A public water system (PWS) serves at least 25 people or 15 service connections for at least 60 days per year

2. How many people live in your household?

A) How many are under the age of 12?

B) Does everyone in your household drink the tap water?

a. If no, why not? 3. Do you treat your drinking water in any way?

A) If “yes”—how do you treat your water and why? (Do you use any of the following: a water softener, a reverse osmosis system, a Brita Filter?)

4. Have you ever heard of problems concerning contamination of well water?

A) If “yes”, which and from where? 5. Have you ever had your water tested?

A) If “yes”: a. What prompted you to test your water?

b. How long ago did you test your well?

c. How frequently have you tested?


Page 72: Report: Arsenic Contamination in Vermont's Private Wells

d. What tests have you performed? e. Were the results outside of the range of normal?

6. If your water was found to be contaminated, would you be willing to pay around $500 for treatment?

7. What has discouraged you from testing? (first, give them a chance to respond freely)

A) Please answer True or False for the following statements:

a. It never occurred to me to test. True / False

b. I couldn’t find information on how to test. True / False

c. I did not want to pay for testing. True / False

d. I felt that testing would be inconvenient. True / False

e. I am not concerned about the health risks. True / False

f. If I do have a contamination problem, I am worried that treatment will

be too costly. True/False

e. I am worried that possible contamination will lower the value of my

property. True /False

8. The Vermont Health Department recommends testing your well every year for bacteria and every 5 years for radioactive elements and inorganic chemicals such as arsenic or lead. Were you aware of this?

9. Have you heard of other testing recommendations?

A) If yes, where did you hear about these recommendations?

10. Has your doctor mentioned testing your water?

11. The VT Department of Health would like to better inform the public about their recommendations for private well testing. What would be the best way to deliver this information to you? (e.g. doctors, well-drillers, school, TV, newspaper, website…)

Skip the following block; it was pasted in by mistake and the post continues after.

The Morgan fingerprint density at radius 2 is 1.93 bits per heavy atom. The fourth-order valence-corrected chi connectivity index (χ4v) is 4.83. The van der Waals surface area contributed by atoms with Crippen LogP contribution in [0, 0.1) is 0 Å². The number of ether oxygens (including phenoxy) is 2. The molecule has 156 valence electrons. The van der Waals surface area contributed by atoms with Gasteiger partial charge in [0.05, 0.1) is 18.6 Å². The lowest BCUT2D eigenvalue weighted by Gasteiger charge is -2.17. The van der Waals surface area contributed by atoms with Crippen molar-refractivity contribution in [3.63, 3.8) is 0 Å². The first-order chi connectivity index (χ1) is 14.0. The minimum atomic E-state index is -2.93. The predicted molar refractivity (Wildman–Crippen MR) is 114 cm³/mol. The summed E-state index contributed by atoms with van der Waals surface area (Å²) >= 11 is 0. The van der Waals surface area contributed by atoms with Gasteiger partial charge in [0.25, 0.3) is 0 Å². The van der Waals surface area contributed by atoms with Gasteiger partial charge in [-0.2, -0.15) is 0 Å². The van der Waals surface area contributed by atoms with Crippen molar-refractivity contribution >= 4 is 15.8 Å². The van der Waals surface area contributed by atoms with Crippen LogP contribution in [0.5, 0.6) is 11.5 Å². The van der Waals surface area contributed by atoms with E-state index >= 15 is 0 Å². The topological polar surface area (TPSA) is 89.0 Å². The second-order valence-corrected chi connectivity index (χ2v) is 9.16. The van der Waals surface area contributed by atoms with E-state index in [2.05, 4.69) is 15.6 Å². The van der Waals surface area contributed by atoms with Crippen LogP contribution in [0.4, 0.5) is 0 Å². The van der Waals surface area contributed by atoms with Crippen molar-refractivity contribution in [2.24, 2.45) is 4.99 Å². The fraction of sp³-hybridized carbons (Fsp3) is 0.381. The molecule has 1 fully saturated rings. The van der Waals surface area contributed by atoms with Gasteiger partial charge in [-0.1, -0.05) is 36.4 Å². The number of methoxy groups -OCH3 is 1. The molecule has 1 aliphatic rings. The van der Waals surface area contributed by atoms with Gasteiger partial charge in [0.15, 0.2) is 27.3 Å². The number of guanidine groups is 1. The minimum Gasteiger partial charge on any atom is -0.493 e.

Page 73: Report: Arsenic Contamination in Vermont's Private Wells

Appendix B.2: Fact Sheet

Arsenic in Drinking Water Facts

- Arsenic is a natural element found in some rocks and soil in Vermont. Drinking water wells located in these areas may produce water that contains arsenic.

- Arsenic has no taste or smell. Water must be tested to know if it contains arsenic and at what level. The Department of Health Laboratory and private certified laboratories offer water testing for arsenic. It is recommended that private well owners test their drinking water to learn its arsenic level.

- Ingestion of arsenic over a long period of time has been linked to an increased lifetime risk of getting bladder, lung or skin cancer.

- Owners of private wells with arsenic levels at or above 10 parts per billion (ppb) should consider installing an arsenic removal treatment system, using bottled water, or getting water from a known safe location.

- Arsenic can be removed through a variety of filters. For more information on treatment, visit the Department of Health website.

For More Information

- Department of Health - http://healthvermont.gov Technical assistance - 1-800-439-8550 Laboratory services - 1-800-660-9997

- Department of Environmental Conservation www.vermontdrinkingwater.org Water Supply Division - 1-800-823-6500

- U.S. Environmental Protection Agency (EPA) - www.epa.gov/ogwdw/arsenic.html

- National Sanitation Foundation - www.nsf.org/certified/dwtu

- Agency for Toxic Substances and Disease Registry - www.atsdr.cdc.gov/toxprofiles/phs.htm

Student Presentation

“Drinking Water from Private Wells – Assessing Consumption and Testing Patterns” 12:15pm December 2, 2010 Franklin Environmental Center at Hillcrest 531 College St./Rt. 125 Middlebury College Middlebury, VT